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David Swinson "Doc" Maynard
Birth: Mar. 22, 1808
Rutland County
Vermont, USA
Death: Mar. 13, 1873
King County
Washington, USA

Physician, Pioneer. Born near Castleton, Rutland County, Vermont, he was one of Seattle's earliest pioneers. In 1832 he moved to Cleveland, Ohio with his wife Lydia and two children to pursue a career in medicine. He lost most of his personal fortune during the financial panic of 1837. He spent most of the following decade working to repay much of his monetary debt. In 1841 he discovered that his wife had been involved in an adulterous affair, but remained with his wife through the remainder of the decade. In 1850 he decided to travel to California to seek a new life without his wife and family, leaving Lydia to file for divorce on grounds of desertion, while avoiding the public ridicule and scandal of adultery. After joining several wagon trains he eventually decided to join an expedition headed to the Oregon Territory, arriving in the southern Puget Sound region of present day Washington state in September 1850. He spent the next year and a half living near the town of Olympia, before arriving in Seattle in 1852. The following year he entered into marriage with the widow Catherine Troutman-Broshears whom he had met in his travels along the Oregon Trail. He established the town's first store selling general merchandise and medicine and also served as the town's physician, surgeon, notary public, clerk, school superintendant, realtor, attorney, Indian agent and justice of the peace. On January 23, 1853 he performed Seattle's first wedding ceremony, uniting David T. Denny and Louisa Boren in marriage. He is credited with naming the City of Seattle, for his Native American friend Chief Sealth, leader of the Suquamish tribe. In 1872 he became involved in a personal scandal when his first wife Lydia, to whom he was still legally married, arrived in Seattle to lay claim to half of his land deed ownerships. During her stay in Seattle, Lydia lived with David and Catherine in Maynard's Seattle mansion during the court proceedings. He became known around town as the man with "two" wives. On March 13, 1873 Maynard died in his Seattle home from advanced liver disease. His funeral was one of the largest attended of its day. Originally buried in Seattle Cemetery in what is today's Seattle's Denny Park, he was reinterred in Seattle's Lake View Cemetery on Capitol Hill in the mid 1880s. One of the first people to be buried at Lake View Cemetery, his grave occupies the highest point within the cemetery. (bio by: Nils M. Solsvik Jr.)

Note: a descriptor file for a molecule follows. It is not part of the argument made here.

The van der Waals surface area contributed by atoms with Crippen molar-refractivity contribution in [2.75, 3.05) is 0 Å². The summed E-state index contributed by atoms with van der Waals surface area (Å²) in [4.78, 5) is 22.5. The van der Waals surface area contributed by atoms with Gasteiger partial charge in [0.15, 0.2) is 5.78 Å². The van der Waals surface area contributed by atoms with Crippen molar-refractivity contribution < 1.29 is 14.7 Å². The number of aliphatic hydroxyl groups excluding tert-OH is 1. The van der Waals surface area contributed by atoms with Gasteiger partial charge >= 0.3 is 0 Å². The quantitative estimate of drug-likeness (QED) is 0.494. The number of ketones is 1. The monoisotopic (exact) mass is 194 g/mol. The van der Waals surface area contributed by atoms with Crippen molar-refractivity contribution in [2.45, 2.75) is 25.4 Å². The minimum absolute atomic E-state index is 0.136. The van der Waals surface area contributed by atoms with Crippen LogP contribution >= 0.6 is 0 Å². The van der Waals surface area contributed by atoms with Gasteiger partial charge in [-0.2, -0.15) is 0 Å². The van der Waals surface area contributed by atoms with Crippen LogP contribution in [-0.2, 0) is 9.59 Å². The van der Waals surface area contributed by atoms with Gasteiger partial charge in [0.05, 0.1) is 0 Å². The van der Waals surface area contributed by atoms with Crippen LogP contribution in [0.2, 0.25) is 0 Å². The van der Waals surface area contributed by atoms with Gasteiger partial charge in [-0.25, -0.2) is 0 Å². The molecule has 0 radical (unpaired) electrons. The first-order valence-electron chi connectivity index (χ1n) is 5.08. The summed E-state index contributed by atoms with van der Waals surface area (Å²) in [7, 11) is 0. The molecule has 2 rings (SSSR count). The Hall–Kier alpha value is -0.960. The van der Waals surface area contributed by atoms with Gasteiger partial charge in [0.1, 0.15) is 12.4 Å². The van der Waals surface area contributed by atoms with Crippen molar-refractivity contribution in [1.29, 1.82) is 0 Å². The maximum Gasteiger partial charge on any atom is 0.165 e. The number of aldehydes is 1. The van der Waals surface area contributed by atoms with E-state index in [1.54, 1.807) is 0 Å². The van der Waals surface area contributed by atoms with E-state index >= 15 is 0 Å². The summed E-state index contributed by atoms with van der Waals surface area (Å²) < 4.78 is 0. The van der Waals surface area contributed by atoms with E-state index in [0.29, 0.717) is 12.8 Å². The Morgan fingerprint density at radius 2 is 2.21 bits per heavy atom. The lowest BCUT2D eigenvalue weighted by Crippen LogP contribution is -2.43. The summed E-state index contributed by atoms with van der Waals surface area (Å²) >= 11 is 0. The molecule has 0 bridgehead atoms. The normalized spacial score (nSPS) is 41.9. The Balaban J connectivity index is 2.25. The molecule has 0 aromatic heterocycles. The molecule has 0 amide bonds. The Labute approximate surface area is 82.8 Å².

Family links: 
  Lydia A. Rickey Maynard (1807 - 1879)
  Catherine Troutman Simmons Maynard (1816 - 1906)*
  Frances J. Maynard Patterson (1838 - 1915)*
*Calculated relationship
Lake View Cemetery
King County
Washington, USA
Plot: Lot 211, Grave SW
GPS (lat/lon): 47.63338, -122.31593
Maintained by: Find A Grave
Record added: Feb 28, 2000
Find A Grave Memorial# 8562
David Swinson Doc Maynard
Added by: quebecoise
David Swinson Doc Maynard
Added by: Nils M. Solsvik Jr.
David Swinson Doc Maynard
Added by: Nils M. Solsvik Jr.
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Noted Seattle author and tour guide Bill Speidel called Doc Maynard Seattle's only founding pioneer with a sense of humor
 Added: Oct. 13, 2017
His forthrightness, pioneer spirit, and goodwill continue to make Seattle what it is today. A truly remarkable man.
- Bonnie Rae
 Added: Apr. 12, 2017

- mlb
 Added: Oct. 8, 2015
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